Monday, August 22, 2011
Twenty years after the Crown Heights Riots pitted Blacks against Jews in Brooklyn, I feel that Teaneck is about ripe to explode. Let me explain.
When my kids were younger, they played basketball every Sunday at the Rodda Center. It was a league made up of mostly Blacks and Jews, with a sprinkling of Hispanics, Asians and regular white kids. The teams were a mix of all the ethnicities, the coaches were a mix of parents of all ethnicities and everybody played and had fun. Like Teaneck in general, most of the kids were Black or Jewish. There just aren’t that many non-Jewish whites left in town, and there aren’t many Hispanics or Asians.
Sure, the stereotypes played out here exactly as they do in the NCAA and NBA. The black kids were shoot first, springs in their legs, highly athletic. The Jewish kids were slow, calculated and smart with the ball. That’s not a racist comment, it’s just the way it is in basketball.
A few years ago, and I don’t know the reason why, some of the Jewish parents decided this league wasn’t good enough for their kids. They pulled their kids out of the Rodda Center league and formed their own league, named in memory of a deceased township resident.
Teaneck had something that worked. The games and practices were scheduled so they would not conflict with Shabbat, and unlike the town’s two Little League Baseball organizations, Black kids and Jewish kids played together, and there were, to my knowledge, no fights or racist remarks. At least among the kids. I can’t speak for the parents.
But here, as in so many instances in this town, the Jews wanted to be separate. They chose to leave and form their own All-Jewish league.
And it’s not only the parents who separate themselves, the township is also guilty.
Recently I got a brochure for Teaneck’s after-school programs run by the Recreation Department. Looking through the pages, I noticed that any kid who attends a private or day school can’t participate in pretty much any activity offered by the town-funded department. They all begin at early afternoon times when only public school kids are able to make it.
The Recreation Department is funded by the township, with tax dollars that come from the entire town. I understand that the town has to fund the public schools with tax dollars that come from both those who use the schools and those who do not, but why is the Recreation Department catering to only one segment of the population? Why are there no after school activities offered by the Recreation Department that are available to private and day school students, i.e. starting at a later hour?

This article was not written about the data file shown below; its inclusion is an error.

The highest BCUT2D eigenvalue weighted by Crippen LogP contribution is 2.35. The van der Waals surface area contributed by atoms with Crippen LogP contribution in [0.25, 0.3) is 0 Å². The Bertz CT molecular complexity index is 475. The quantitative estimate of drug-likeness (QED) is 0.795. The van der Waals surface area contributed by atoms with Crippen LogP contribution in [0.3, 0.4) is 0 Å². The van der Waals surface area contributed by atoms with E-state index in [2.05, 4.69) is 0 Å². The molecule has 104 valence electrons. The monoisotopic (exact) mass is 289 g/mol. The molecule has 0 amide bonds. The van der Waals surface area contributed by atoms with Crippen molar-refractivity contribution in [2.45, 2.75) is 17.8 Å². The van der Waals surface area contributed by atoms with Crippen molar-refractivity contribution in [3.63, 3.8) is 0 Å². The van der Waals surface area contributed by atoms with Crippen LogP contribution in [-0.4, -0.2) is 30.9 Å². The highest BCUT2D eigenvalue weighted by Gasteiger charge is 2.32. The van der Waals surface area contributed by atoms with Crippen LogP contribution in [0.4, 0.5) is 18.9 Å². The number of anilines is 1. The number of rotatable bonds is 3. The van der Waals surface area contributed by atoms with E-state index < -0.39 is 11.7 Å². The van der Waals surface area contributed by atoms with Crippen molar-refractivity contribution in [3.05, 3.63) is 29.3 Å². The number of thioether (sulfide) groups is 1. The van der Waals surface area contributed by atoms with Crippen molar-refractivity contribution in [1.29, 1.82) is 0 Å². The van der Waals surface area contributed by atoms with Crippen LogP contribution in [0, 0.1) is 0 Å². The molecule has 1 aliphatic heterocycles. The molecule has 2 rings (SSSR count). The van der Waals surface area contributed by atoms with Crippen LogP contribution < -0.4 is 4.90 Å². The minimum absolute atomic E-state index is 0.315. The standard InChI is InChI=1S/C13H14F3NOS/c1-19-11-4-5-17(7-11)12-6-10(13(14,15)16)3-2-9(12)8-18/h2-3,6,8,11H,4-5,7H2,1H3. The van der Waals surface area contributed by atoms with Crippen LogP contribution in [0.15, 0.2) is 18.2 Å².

Why are these issues at the forefront today? Blame “Safe Teaneck.”
The morons who started this “Safe Teaneck” organization when they weren’t satisfied with their day school bus routes are to blame for opening a Pandora’s Box that was best left closed. They used “safety” as an excuse to get their bus stops moved closer to home. Then they moronically decided they would support the continuation of courtesy busing, which has absolutely nothing to do with their gripe, because they realized how racist they were actually being and thought they could make amends somehow. I mean “racist” in the sense that they didn’t want their kids at bus stops together with public school students (read: Black kids), not in the sense that they wanted their school bus stops to be closer to home. Of course, private school busing, which is used by over 2,000 students, is required by law and the $85,000 savings to the town was being made up for by a private grant. The courtesy busing, which is NOT required by law and truly is a waste of money, costs $265,000 and benefits fewer than 500 children. So instead of being truthful and fighting for their own cause, these morons from “Safe Teaneck” made it into a non-existent safety issue and, in my mind, caused the Blacks vs Jews issue to burst onto the scene once again.
So now, when the tax man cometh, let the Orthodox blame themselves for funding unnecessary “courtesy” busing, but let them also blame the town for having a Recreation Department that fails to provide programs for their kids.
Posted by Out Of Rightfield at 2:25 PM
Tuesday, August 2, 2011